|Rupert Upton by Alex Service, with additional material from Mike Latham and Mike Davage |
The Saints have had a long association with overseas players from Australasia over the years, yet the club’s first Australian signing, Rupert Henry Upton, is certainly an interesting character! Our first port of call tells us that in the 1911 census, Rupert was listed as a cricket professional, aged 23 and born in Sydney. He is a boarder at a house in Greenfield Road, belonging to the Fishwick family, which was close to where the cricketing Recs played at nearby Ruskin Drive.
The Upton family had origins in London in the 18th century, but are firmly rooted in New South Wales by the 1870s. Rupert, a tailor by profession, was born in the Sydney district of Parramatta, around 1891 and played rugby initially for the famous Glebe club in Sydney, where he partnered Jack Hickey, a famous dual international footballer of the time. Incidentally, the Glebe club were dubbed the Dirty Reds, a reference to their maroon jerseys. They were one of the pioneer clubs in the establishment of rugby League in Australia. Rupert came over to England and played Northern Union for Barrow as an amateur. He played just one game for the seniors, against Bramley on 8 October 1910 and scored a try. Several weeks later, he was in St. Helens and announced as the Saints’ latest capture. He was also described as the “New cricket professional for St. Helens Recs”.
He made his debut against Warrington on 29 October at Knowsley Road. Rupert played on the left wing and was partnered by Harry Greenwood in the centre. It should be noted that there were also three New Zealanders in the Saints’ team at the time: Jum Turtill [full-back], Arthur Kelly [scrum-half] and second-rower Archie Waddell. Rupert, who was initially down to play with the A team, apparently got his chance after the somewhat late withdrawal of a Yorkshire trialist.
The St. Helens Advertiser was reasonably supportive of the new debutant: “He scored a try in true Kangaroo fashion just before half-time but at times was wanting in initiative and doubled in rather than going for the line – but it was a satisfactory first appearance. He fields the ball safely and kicks long and possesses speed above the average”. Despite this somewhat encouraging report, it was to be Rupert’s one and only match for the seniors at Knowsley Road, although he did make a few appearances in the A team.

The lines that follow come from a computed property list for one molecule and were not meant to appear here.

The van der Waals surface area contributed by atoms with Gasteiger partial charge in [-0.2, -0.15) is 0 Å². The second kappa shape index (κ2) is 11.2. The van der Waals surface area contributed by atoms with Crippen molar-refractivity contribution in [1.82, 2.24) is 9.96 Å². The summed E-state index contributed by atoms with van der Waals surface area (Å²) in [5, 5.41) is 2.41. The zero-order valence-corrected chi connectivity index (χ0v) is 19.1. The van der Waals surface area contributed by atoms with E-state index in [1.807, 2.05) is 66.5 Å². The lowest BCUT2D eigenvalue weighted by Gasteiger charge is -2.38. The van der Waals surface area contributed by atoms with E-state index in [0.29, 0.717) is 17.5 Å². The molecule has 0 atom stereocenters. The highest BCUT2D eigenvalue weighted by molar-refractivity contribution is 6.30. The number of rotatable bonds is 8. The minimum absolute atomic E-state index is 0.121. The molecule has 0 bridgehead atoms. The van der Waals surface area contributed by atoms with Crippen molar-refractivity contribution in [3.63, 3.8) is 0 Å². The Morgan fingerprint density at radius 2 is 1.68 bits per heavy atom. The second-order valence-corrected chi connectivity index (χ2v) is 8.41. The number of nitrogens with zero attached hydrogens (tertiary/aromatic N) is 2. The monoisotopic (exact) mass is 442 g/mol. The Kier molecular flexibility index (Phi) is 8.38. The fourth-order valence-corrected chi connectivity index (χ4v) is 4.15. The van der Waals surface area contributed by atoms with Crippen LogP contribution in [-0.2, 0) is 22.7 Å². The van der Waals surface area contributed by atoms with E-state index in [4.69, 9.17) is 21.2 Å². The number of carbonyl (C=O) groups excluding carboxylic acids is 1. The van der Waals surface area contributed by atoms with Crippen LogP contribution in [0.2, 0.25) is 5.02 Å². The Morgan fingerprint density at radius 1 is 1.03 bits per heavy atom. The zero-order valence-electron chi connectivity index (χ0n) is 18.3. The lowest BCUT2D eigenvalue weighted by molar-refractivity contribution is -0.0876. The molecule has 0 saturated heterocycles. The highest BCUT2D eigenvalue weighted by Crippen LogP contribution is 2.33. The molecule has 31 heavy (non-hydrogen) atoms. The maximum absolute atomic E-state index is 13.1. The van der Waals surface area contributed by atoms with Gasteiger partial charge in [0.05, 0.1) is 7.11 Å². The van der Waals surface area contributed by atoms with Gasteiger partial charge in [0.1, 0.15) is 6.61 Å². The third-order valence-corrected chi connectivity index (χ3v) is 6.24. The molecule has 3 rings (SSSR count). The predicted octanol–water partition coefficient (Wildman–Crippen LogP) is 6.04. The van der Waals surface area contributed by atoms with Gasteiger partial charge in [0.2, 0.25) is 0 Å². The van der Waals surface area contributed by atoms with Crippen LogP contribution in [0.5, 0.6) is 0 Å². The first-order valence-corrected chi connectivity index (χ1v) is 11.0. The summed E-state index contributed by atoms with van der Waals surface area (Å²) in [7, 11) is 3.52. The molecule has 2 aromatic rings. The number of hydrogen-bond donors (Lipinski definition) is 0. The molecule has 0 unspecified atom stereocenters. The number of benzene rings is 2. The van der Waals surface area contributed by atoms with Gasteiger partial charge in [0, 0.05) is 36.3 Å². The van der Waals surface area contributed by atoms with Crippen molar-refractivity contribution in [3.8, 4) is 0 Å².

As for his cricket career, he signed as the Recs’ cricket professional for the summer of 1911 and replaced JC Gregory, a former player with Oxton, Huyton and Liverpool CC. Rupert impressed with the speed of his bowling in the nets and made an encouraging debut against Sutton. Yet there was a general feeling that he didn’t quite live up to expectations. He took 30 wickets and scored 103, with a highest score of 28. For the 1912 season, Recs employed Cheshire county representative Sidney Denton.
Rupert married a local girl, Alice Kelly in January 1912 and returned to Australia. There is a newspaper report which outlined a case whereby Rupert took a neighbour to court over an assault at his foul farm. Rupert was described as a prominent footballer so we may assume that his rugby days were active at that time. In the early 1930s Rupert relocated to the state of Victoria where he settled in the town of Preston Batman. His trade was described as a cutter so perhaps Rupert had taken up the cloth again as he had done in St Helens in 1911. He passed away in Preston Batman, Victoria on 10 September 1948 at the age of 57.